“Back in Ballarat I located the site of another diggings called Canadian Gully where, I had previously discovered, passenger George Maunsell was beaten to death, possibly by another passenger within weeks of their arrival in Australia. He died in the arms of John Sadleir yet another passenger who had joined the Goldfields Police and was there by sheer chance. It was this John Sadleir who years later, was to find himself in charge of the arrest of the Kelly Gang.
“Also at Canadian Gully in January 1853 a Railway Clerk from Wolverhampton called William Paulton Green, who had somehow managed to afford to travel First Cass on the ss Great Britain, was one of a group of four men from the Black Country who discovered the whopping great ‘Sarah Sands’ nugget which was allegedly the size of a leg of mutton and valued at over £8,000. They returned home wealthy men and until this trip to Australia I didn’t know what had then happened to William Paulton Green. From letters now at the University of Adelaide written by William to John Lees another of the lucky miners, I now know that he bought a hotel in Canada that was later destroyed by fire and having no insurance, William lost his entire fortune. He returned to England penniless and by the 1871 census he and his wife were mere tenants of the Star Inn in Congleton, Cheshire. Canadian Gully today is totally unrecognisable – covered in housing and a shopping centre it is simply a suburb of Ballarat.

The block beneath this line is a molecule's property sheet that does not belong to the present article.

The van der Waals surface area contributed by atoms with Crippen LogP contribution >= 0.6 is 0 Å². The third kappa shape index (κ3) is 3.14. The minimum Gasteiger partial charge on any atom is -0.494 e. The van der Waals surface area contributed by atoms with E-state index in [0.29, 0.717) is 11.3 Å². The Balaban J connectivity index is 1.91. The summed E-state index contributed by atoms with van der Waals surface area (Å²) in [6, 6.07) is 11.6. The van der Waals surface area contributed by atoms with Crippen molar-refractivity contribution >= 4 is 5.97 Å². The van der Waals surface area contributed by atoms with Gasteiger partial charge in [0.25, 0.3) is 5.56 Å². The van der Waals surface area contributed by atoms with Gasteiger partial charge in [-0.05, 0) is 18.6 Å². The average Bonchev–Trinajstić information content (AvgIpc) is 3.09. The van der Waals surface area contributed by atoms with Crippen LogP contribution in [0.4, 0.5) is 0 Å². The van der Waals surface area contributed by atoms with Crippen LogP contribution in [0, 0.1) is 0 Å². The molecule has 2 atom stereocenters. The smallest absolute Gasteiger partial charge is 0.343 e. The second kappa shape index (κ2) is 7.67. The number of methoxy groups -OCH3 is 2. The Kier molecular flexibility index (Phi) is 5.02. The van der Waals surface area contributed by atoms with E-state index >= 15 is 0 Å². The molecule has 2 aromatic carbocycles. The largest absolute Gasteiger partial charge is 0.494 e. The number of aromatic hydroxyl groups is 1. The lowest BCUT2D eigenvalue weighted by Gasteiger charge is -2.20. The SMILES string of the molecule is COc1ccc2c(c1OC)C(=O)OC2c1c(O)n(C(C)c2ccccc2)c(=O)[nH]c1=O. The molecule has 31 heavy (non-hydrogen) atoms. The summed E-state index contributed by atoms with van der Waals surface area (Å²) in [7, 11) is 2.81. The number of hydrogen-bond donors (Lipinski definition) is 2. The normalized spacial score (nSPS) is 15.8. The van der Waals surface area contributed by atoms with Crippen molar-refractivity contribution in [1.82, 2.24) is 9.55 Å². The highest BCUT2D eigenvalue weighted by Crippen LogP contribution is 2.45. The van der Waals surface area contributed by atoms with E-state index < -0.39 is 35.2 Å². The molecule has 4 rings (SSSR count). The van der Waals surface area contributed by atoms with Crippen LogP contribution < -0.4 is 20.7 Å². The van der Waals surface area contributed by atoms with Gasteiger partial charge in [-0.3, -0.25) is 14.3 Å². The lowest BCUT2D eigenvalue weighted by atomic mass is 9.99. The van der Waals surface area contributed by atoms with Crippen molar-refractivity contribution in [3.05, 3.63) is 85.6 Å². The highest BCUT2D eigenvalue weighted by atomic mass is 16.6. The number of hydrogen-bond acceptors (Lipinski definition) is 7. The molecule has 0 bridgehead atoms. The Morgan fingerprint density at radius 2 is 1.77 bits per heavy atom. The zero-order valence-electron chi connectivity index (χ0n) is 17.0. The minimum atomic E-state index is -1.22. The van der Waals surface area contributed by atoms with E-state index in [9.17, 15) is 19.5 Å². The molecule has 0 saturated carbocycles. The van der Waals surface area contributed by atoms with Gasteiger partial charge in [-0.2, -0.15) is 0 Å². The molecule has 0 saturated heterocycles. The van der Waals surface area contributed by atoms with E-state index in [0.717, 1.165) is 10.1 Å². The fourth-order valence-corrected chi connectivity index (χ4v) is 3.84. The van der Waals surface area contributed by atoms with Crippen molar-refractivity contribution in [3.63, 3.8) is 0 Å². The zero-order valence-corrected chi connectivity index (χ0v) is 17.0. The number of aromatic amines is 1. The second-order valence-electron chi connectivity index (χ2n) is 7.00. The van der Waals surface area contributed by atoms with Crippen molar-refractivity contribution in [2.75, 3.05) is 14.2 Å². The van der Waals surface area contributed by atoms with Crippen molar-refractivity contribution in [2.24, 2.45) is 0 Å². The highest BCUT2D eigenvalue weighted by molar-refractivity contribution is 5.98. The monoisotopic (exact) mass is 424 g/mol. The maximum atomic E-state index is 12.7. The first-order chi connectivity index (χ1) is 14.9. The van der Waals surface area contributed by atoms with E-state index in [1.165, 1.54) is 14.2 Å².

“Later in the week I moved on to Bendigo, about an hour and a half north of Ballarat. This was the city that grew on gold and is still one of the richest towns in Victoria, with a colonial main street full of opulent civic buildings and enormous colonial style hotels. From here I did a drive/walk that will stay in my mind for a very long time – out to Forest Creek, the site of the Diggings that occupied so many of the ss Great Britain 1852 emigrants. Although the landscape is scarred with holes and lumps from where the Diggings were, much of it is now obscured by vegetation so it’s difficult to get a sense of how frenetic and ‘raw’ it must have seemed then, but it was an extraordinary feeling walking along tracks and knowing that many of ‘our’ passengers had also walked here. The most poignant moment was when I came across Pennyweight Flat Cemetery where over 200 people, mostly small children, were buried in an area only about 10 metres square. Only a few very small headstones remain, plus heaps of stones that were piled up around the shallow graves. The whole area has a very palpable atmosphere but this tiny cemetery on a hill surrounded by gum trees really did sum up the lives of those miners for me – you cannot look at a wobbly scratched inscription about the death of a 14 month old baby 160 years ago and not feel a connection to the brutal reality of their lives.
“All in all it’s been a very exciting, and moving, couple of weeks. I feel I’m getting to know our passengers more and more, and am looking forward to unravelling further details of their lives in the weeks to come.”